Yusuf Leblebici is chair professor at the Swiss Federal Institute of Technology in Lausanne (EPFL), and director of Microelectronic Systems Laboratory. He received the PhD degree in electrical and computer engineering from the University of Illinois at Urbana-Champaign (UIUC) in 1990. Prior to EPFL, he worked as a faculty member at UIUC, Istanbul Technical University, and Worcester Polytechnic Institute. His research interests include design of high-speed CMOS digital and mixed-signal integrated circuits, computer-aided design of VLSI systems, intelligent sensor interfaces, modeling and simulation of semiconductor devices, and VLSI reliability issues. He is coauthor of two textbooks on digital IC design, as well as numerous scientific articles published in international journals and conferences.
One of the most exciting aspects of the convergence of nano- and information technologies is the possibility to bring together in close proximity nanoscale sensing devices with significant processing power. This, coupled with new understanding of neural functions, promises new classes of biologically-inspired hand-held systems for real-time applications. We will discuss in more detail a concrete example of this approach, which is a project on biologically-inspired CNN image processors with dynamically-integrated nanoantenas as mutispectral photodetectors.
Wolfgang Porod currently is Frank M. Freimann Professor of Electrical Engineering at the University of Notre Dame. He received his Diplom (M.S.) and Ph.D. degrees from the University of Graz, Austria, in 1979 and 1981, respectively. After appointments as a postdoctoral fellow at Colorado State University and as a senior research analyst at Arizona State University, he joined the University of Notre Dame in 1986 as an Associate Professor. He now also serves as the Director of Notre Dame’s Center for Nano Science and Technology. His research interests are in the area of nanoelectronics, with an emphasis on new circuit concepts for novel devices. He has authored some 300 publications and presentations.
He is a Fellow of the IEEE and he currently serves as the Vice President for Publications on the IEEE Nanotechnology Council. He also has been appointed an Associate Editor for the new IEEE Transactions on Nanotechnology. He is a Founding Member of the IEEE Circuits and Systems Society’s Technical Committee on Nanoelectronics and Gigascale Systems, and he has been active in organizing Special Sessions and Tutorials, and as a speaker in IEEE Distinguished Lecturer Programs.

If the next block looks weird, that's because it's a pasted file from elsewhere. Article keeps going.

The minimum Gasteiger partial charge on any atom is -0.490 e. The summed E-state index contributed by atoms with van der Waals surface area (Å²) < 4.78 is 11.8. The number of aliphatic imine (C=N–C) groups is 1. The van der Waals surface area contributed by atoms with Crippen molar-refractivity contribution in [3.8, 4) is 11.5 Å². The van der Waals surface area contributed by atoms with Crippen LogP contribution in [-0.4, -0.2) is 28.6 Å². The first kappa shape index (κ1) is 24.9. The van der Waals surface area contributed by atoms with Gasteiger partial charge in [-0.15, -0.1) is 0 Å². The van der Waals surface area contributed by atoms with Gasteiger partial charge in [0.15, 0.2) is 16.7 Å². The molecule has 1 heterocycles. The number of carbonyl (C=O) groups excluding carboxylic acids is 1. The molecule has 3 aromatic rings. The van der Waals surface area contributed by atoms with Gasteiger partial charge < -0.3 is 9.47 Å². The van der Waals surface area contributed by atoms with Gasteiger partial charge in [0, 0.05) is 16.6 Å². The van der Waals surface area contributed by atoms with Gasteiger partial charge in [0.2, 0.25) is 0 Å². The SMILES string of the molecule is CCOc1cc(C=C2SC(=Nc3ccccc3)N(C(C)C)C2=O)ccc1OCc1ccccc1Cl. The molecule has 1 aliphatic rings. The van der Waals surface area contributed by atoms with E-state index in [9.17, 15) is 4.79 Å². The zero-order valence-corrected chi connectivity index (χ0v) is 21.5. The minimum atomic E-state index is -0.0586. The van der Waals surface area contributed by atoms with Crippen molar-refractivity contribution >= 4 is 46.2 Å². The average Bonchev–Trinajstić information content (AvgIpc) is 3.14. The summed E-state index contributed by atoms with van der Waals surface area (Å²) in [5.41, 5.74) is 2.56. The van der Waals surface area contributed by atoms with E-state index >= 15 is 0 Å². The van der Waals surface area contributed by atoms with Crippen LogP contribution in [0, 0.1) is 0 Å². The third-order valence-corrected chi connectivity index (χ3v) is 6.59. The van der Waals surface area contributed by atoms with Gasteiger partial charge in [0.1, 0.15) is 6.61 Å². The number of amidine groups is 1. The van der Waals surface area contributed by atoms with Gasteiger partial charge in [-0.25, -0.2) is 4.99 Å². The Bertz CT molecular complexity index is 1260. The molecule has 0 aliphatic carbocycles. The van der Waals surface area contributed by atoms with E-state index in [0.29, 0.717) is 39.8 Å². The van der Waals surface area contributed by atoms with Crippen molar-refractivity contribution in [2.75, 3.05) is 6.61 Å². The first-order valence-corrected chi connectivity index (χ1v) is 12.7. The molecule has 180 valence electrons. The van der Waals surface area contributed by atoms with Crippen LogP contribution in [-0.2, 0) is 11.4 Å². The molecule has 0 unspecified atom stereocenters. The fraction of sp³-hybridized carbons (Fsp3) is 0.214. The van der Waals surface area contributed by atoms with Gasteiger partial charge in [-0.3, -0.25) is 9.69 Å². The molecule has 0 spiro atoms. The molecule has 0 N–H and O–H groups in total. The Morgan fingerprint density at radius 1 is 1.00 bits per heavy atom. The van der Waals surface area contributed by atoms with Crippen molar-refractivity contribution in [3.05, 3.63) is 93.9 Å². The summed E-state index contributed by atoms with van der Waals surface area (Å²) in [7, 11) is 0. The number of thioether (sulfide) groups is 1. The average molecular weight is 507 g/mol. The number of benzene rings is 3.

As CMOS technology is scaled down to the 90 nm node, the nanoelectronics era begins. There are new challenges and opportunities in the general circuits and systems research field. Innovative circuits design using nano-CMOS and/or nano-structures will enable intelligent and cognitive giga-scale integrated systems. The researchers and engineers in circuits and systems, bio-tech, brain/neural science, atomic/molecular physics, material science, etc will work closely together to advance future research excellence. This talk will highlight current key achievement and future directions/effort.
Peter (Chung-Yu) Wu is the 2004/05 Vice President for Conferences of Circuits and Systems Society. He is the Guest Editor of the 2004 Nanoelectronics Special Issue for IEEE TVLSI and the 2003 Nanoelectronics Special Issue for Proceedings of the IEEE. Dr. Wu was an Associate Professor at NCTU during 1980 - 84. He joined the faculty in EE at Portland State University, Oregon, during 1984 - 86. Since 1987, he has been a Full Professor at NCTU. At present, he is Centennial Distinguished Professor also serving as Dean of EECS College. He received numerous research awards in Taiwan, and awards recognition from IEEE. During 1991 to 95, he served as Executive Director of Engineering Division at National Science Council (counterpart to U.S. NSF). Dr. Wu has published more than 250 technical papers. He also holds 18 patents including 9 U.S. patents. His research interests include nanometer integrated circuits and giga-scale systems, nano-bio circuits, sensor chips, wireless communication circuits, and CAD analysis. In Fall 2003 semester, Prof. Wu taught an undergraduate microelectronics course in ECE Department at University of Illinois, Urbana-Champaign.